The Boonsboro Inn aims to provide a fulfilling vacation travel experience with a literature experience. The assistant innkeeper, Patti, worked at Turn the Page Bookstore for four years. Obviously a booklover and well-read person, I am sure she is well-versed in providing the guests with plenty of background about the Montgomery brothers, the clan featured in The Next Always (Book 1), The Last Boyfriend (Book 2) and the final book of the trilogy, The Perfect Hope. To read more about the Boonsboro trilogy,Click here..

To learn more about the Boonsboro bed and breakfast experience, the amenities offered and the renovation of the historic property, please visit the website. http://bit.ly/19GwZhM.

According to hospitality surveys, more and more people are looking for unique vacations. If you have had a satisfying vacation in a literature hotel or inn, please share your experience with booklovers and writers who frequent www.allthingsfulfilling.com. Click on comment below and tell us all about it.

Wandering Walters Art Museum

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The aim of art is to represent not the outward appearance of things, but their inward significance. ~Aristotle

As a teen, the WaltersArtGallery (now known as the WaltersArt Museum) in BaltimoreCity was one of my favorite spots to visit on rainy afternoons. It was interesting to return, decades later, to the museum as an adult. As a young person, I was not fully aware of the breadth and depth of the collections, ranging from pre-dynastic Egyptian to medieval to baroque and Italian. Flemish and Dutch, and art from far Eastern parts of the world (Asian art) is also among the more than 35,000 artifacts, paintings, ceramics, sculpture on display at “the Walters.”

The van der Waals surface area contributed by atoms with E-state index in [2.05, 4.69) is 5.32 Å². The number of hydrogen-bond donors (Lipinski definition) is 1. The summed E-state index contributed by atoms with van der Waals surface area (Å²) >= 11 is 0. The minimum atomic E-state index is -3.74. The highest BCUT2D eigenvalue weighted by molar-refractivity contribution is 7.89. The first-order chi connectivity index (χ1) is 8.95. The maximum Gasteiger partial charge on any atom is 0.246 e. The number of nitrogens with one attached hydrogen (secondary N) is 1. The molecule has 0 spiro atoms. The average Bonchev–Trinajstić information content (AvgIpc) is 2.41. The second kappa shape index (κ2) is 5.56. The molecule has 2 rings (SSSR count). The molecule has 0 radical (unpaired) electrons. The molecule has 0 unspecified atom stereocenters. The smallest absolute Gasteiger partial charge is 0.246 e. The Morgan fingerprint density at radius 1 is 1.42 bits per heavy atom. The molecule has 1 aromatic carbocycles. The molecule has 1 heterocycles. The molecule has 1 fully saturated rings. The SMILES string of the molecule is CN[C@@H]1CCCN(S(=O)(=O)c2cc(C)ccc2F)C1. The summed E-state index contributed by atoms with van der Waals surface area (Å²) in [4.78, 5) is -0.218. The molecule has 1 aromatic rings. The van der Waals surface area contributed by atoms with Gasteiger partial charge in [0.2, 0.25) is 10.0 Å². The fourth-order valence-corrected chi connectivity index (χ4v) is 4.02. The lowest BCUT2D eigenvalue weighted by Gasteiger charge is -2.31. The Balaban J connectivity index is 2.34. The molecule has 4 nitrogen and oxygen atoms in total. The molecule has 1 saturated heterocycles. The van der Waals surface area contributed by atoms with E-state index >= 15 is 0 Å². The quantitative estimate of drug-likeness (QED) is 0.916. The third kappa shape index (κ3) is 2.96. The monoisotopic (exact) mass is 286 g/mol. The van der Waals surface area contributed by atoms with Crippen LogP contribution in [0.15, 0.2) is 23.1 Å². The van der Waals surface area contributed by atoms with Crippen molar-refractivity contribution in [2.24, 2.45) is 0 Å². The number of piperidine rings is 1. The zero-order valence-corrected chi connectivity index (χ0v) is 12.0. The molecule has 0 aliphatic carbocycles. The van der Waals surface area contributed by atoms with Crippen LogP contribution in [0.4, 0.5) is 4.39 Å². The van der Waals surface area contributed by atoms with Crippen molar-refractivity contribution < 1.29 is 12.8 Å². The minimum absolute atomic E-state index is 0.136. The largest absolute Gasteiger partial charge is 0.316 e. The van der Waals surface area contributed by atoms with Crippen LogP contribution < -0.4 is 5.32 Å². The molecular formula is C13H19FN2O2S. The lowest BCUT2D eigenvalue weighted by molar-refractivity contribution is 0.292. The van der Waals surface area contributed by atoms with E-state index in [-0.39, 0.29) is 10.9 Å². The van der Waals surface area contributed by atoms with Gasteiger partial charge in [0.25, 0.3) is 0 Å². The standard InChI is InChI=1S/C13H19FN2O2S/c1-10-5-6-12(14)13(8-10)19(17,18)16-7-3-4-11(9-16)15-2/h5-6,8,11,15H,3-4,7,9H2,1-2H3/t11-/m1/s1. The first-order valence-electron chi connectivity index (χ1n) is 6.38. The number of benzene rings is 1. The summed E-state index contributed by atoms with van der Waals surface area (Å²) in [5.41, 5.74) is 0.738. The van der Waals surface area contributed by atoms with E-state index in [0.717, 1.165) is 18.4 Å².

Many of the naturally illuminated galleries, exquisitely showcase the artwork from around the world in the best light. The architecture is as interesting, and inspiring as the art itself. To read more about the treasures within the WaltersArt Museum, please visit this link. http://thewalters.org/about/history/. Follow me as I explore the interior spaces through this photographic tour. I did seek permission before taking these photos inside the museum.

It was a memorable Memorial Day weekend, spent in Baltimore. Time spent with my twin sister is always fulfilling!

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The exterior of the building is far different than the interior. Don’t let it fool you!

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Dramatic and exquisite entry into the “Walters”

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Above & Below: Baroque & Flemish paintings inside this gallery space

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Above & Below Images: Architectural Embellishments

The Leo in me couldn’t resist the Lion on the doors to one of the galleries

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Images Above & Below: Italian Art

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Above Image: Exhibit about book binding